Bizarrely, Amazon have sent me an e-mail saying that I might like to get a book called OLD DOGS. On which note I was well chuffed to go into Waterstones last night for Karen Campbell's event, and discover that OLD DOGS is on their Favourite Books shelf. Woohoo! Of course, it might just mean that they have to try anything they can to shift them because no-one's buying...
So, talking of Karen Campbell, her event was excellent and really well attended. She was there to launch the third book in the Anna Cameron series, SHADOWPLAY. Since her Mum was there she said that she would be editing herself as she read. Why did I find myself nodding my head in heartfelt agreement?
Karen said that one of the main themes of SHADOWPLAY is women in power. She has left 2-3 year gaps between each of the books and in this one, Anna has just been promoted to chief Inspector. Karen wanted to look at what it felt like to be a boss rather than be one of the gang. As a police officer, Anna is already set apart from the rest of society, now she's also set apart from her colleagues. She wanted to look at what sort of boss Anna would be - especially as she is already not a very touchy-feely person, someone who wants to be in control and not show any weakness.
She gives Anna a role model who no-one would want - the boss from hell, who just happens to be a woman - Karen did stress that not all women in charge in Strathclyde police force are bullies, but this character has her roots in reality and is an amalgam of several people Karen worked for. This character's catchphrase is "You're on ma bus, or you're under ma wheels."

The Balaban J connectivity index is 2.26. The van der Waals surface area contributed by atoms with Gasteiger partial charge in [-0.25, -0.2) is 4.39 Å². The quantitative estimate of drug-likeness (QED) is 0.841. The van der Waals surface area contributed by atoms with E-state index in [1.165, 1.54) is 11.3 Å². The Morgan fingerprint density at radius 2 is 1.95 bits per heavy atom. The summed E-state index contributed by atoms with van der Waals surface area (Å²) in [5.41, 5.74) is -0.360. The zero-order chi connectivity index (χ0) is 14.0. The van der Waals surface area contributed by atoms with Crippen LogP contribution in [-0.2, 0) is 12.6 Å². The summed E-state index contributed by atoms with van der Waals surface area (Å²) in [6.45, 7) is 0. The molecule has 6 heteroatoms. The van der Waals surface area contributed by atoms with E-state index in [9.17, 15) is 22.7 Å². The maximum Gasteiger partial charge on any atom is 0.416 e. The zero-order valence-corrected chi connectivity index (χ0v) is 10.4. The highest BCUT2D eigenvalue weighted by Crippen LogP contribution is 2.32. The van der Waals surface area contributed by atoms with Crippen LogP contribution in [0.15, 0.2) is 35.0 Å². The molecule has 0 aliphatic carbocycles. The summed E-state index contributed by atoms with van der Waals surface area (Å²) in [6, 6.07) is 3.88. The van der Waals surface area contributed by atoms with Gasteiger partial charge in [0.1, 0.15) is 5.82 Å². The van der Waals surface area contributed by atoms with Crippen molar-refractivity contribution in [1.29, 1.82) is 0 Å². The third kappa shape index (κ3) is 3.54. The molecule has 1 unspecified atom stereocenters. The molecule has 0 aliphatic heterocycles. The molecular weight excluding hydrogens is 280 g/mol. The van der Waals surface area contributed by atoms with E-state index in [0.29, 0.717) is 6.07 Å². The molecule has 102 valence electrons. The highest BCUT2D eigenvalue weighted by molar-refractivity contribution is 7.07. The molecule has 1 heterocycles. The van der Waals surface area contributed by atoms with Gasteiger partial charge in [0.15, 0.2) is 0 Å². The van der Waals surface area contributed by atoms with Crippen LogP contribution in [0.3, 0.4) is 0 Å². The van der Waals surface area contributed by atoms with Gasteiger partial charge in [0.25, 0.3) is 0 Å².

The plot involves gangs, old ladies going missing, the death of a young man, and Anna's relationship with her mother.
Karen read out a couple of passages. One, in particular, was extremely powerful and evocative writing.
The book was originally called FADE TO GREY. SHADOWPLAY was Karen's second choice (after the brilliant Joy Division song about people using other people for their own nefarious purposes).
There were numerous questions from the audience. One related to the fact that in THE TWILIGHT TIME Anna does something that is morally ambiguous. Karen said that she thought when it came out that more people would comment that at the end Anna takes some things into her own hands to some extent. She said that she is trying to write about what kind of police the public want and that the temptation is to think that you know best, so what would the character do in those circumstances?
She was asked why she thought crime novels are so popular. She said that part of it is that people like to be taken into worlds they are not familiar with, and that it's a safe way to get a scare. She also commented that she would let a bad guy get away with it as that's what happens in real life.
Karen has just finished a fourth book about Anna, and that's probably the last one. She has lots of other stories to tell and will always write novels with some sort of social element in.
It was an excellent event. I bought a copy of SHADOWPLAY and am very much looking forward to reading it.
And, finally, it looks as though Scottish MSPs are going to vote on whether to ban Buckfast - Scotland's favourite brain-rotting drink. Apparently, it's the fact that it makes you a wide-awake drunk which is the most troubling bit.